Microbes explain the messiness in decomposition data
Decomposition is a central process in the carbon cycle. Its response to a changing environment is projected to magnify anthropogenic climate change. We test the theory underlying these projections, and find that decomposition theory needs substantive revision.
The paper in Nature Ecology & Evolution is here.
Science is conveyed as careful, thoughtful work that incrementally builds on top of facts that have themselves, been carefully and thoughtfully worked out. But to slightly subvert the lyrics of John Lennon, “[Science] is what happens while you are busy making other plans.” And when it happens, it can challenge what you thought you knew.
My plans were disrupted in 2013. I was making graphs of data that were collected as part of a study looking at ants and termites across the east coast of the United States. We were interested in how these soil animals might affect the breakdown rate of dead wood, a major carbon store and important habitat in forests. The data looked awful: random scatter all across the page, as though someone had splashed ink onto it from a great height.
What I had expected to see were neat little clusters of points which, when joined across the page, would show a straight and steeply upward trending line. The lowest position of the line should have corresponded with our coldest forest site in the northeast U.S. Our warmest site in Florida should have represented the highest position. My first thought was that we had screwed up the methods, meaning the data were useless. After all, they contradicted what all ecosystem ecologists like me knew: temperature is a dominant control on the rate of carbon cycle processes such as decomposition.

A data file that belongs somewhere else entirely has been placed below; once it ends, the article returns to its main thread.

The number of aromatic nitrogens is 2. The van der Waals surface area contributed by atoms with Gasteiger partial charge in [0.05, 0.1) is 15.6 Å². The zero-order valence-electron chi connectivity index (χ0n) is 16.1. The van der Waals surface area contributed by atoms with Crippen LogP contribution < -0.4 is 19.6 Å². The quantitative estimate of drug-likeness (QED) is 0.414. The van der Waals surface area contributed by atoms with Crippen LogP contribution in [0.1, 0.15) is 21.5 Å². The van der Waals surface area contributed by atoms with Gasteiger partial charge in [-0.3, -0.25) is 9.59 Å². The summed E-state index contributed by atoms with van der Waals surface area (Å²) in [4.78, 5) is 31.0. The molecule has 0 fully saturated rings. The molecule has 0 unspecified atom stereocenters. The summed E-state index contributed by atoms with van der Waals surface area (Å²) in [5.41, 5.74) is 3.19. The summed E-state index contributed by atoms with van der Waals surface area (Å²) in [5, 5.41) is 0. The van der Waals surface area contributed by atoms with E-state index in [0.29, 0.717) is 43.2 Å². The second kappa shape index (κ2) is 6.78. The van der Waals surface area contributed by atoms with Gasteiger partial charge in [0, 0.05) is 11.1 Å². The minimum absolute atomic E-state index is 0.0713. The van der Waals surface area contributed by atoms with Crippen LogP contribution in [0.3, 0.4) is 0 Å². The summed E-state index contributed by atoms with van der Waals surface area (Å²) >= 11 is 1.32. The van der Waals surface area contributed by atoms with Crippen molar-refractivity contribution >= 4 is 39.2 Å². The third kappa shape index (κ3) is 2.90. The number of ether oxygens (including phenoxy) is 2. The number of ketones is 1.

This knowledge as to the importance of temperature control is used for making projections about how ecosystems will respond to and influence climate change. But as I dug into the data, it became clear that they were sound. The ‘random’ pattern was explained and became a clean line when fungi were considered. Temperature was important, but much less so than the microbiology.
I remember rushing to prepare these new data for a talk at the Ecological Society of America annual meeting in Minnesota. As I finished, a hand shot up in the front row to ask whether I thought my findings were specific to wood. The point being that we knew that for the decomposition of plant leaf litter, temperature was all-important and microbes mattered little, so presumably our general theory was intact.
That question planted the seed for the current paper. Ciska Veen – a scientist at the Netherlands Institute of Ecology – made it grow. I was on sabbatical at the Institute in 2015. Together we talked through the ideas and designed the work. This time, we deliberately set up the study to ensure the resulting data were as ‘messy’ as possible. And then measured the microbes – in addition to expected controls – to see if they would explain the mess the same way they did for wood. The study became a reality because of the collaborative spirit of friends and colleagues arrayed from northern Sweden down to southern France, each willing to run an experimental site.
Much of my past work, and the work of many of the co-authors, relied on the validity of the general theory that decomposition is primarily controlled by physical climate and leaf chemistry. Our results chip away at the foundation of this knowledge. By doing so I would like to think we’re on a path to replacing it with a new general theory. A theory founded on knowledge that for controls on carbon cycle processes, biology matters as much as physics and chemistry.
The paper in Nature Ecology & Evolution is here: http://go.nature.com/2zyPtFJ